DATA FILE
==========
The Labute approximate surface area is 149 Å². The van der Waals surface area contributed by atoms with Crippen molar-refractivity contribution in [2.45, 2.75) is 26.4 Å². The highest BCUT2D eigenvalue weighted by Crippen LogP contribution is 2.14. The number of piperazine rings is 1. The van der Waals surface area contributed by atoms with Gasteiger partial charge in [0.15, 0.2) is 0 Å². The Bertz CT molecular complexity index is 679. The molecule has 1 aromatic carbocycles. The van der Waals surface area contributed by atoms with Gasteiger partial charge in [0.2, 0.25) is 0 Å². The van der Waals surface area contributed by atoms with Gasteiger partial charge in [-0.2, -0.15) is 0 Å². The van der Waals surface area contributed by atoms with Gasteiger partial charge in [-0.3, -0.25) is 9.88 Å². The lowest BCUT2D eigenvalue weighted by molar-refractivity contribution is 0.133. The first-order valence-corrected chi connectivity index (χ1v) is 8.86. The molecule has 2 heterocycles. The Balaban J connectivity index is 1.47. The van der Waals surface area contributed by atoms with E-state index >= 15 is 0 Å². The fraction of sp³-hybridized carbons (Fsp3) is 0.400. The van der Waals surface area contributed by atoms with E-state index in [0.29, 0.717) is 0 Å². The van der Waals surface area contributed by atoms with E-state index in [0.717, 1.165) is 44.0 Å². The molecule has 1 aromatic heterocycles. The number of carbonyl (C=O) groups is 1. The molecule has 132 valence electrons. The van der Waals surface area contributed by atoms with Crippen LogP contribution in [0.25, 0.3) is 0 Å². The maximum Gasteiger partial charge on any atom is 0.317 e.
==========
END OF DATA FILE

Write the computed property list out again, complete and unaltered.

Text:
The Labute approximate surface area is 149 Å². The van der Waals surface area contributed by atoms with Crippen molar-refractivity contribution in [2.45, 2.75) is 26.4 Å². The highest BCUT2D eigenvalue weighted by Crippen LogP contribution is 2.14. The number of piperazine rings is 1. The van der Waals surface area contributed by atoms with Gasteiger partial charge in [0.15, 0.2) is 0 Å². The Bertz CT molecular complexity index is 679. The molecule has 1 aromatic carbocycles. The van der Waals surface area contributed by atoms with Gasteiger partial charge in [0.2, 0.25) is 0 Å². The van der Waals surface area contributed by atoms with Gasteiger partial charge in [-0.2, -0.15) is 0 Å². The van der Waals surface area contributed by atoms with Gasteiger partial charge in [-0.3, -0.25) is 9.88 Å². The lowest BCUT2D eigenvalue weighted by molar-refractivity contribution is 0.133. The first-order valence-corrected chi connectivity index (χ1v) is 8.86. The molecule has 2 heterocycles. The Balaban J connectivity index is 1.47. The van der Waals surface area contributed by atoms with E-state index >= 15 is 0 Å². The fraction of sp³-hybridized carbons (Fsp3) is 0.400. The van der Waals surface area contributed by atoms with E-state index in [0.29, 0.717) is 0 Å². The van der Waals surface area contributed by atoms with E-state index in [0.717, 1.165) is 44.0 Å². The molecule has 1 aromatic heterocycles. The number of carbonyl (C=O) groups is 1. The molecule has 132 valence electrons. The van der Waals surface area contributed by atoms with Crippen LogP contribution in [0.25, 0.3) is 0 Å². The maximum Gasteiger partial charge on any atom is 0.317 e.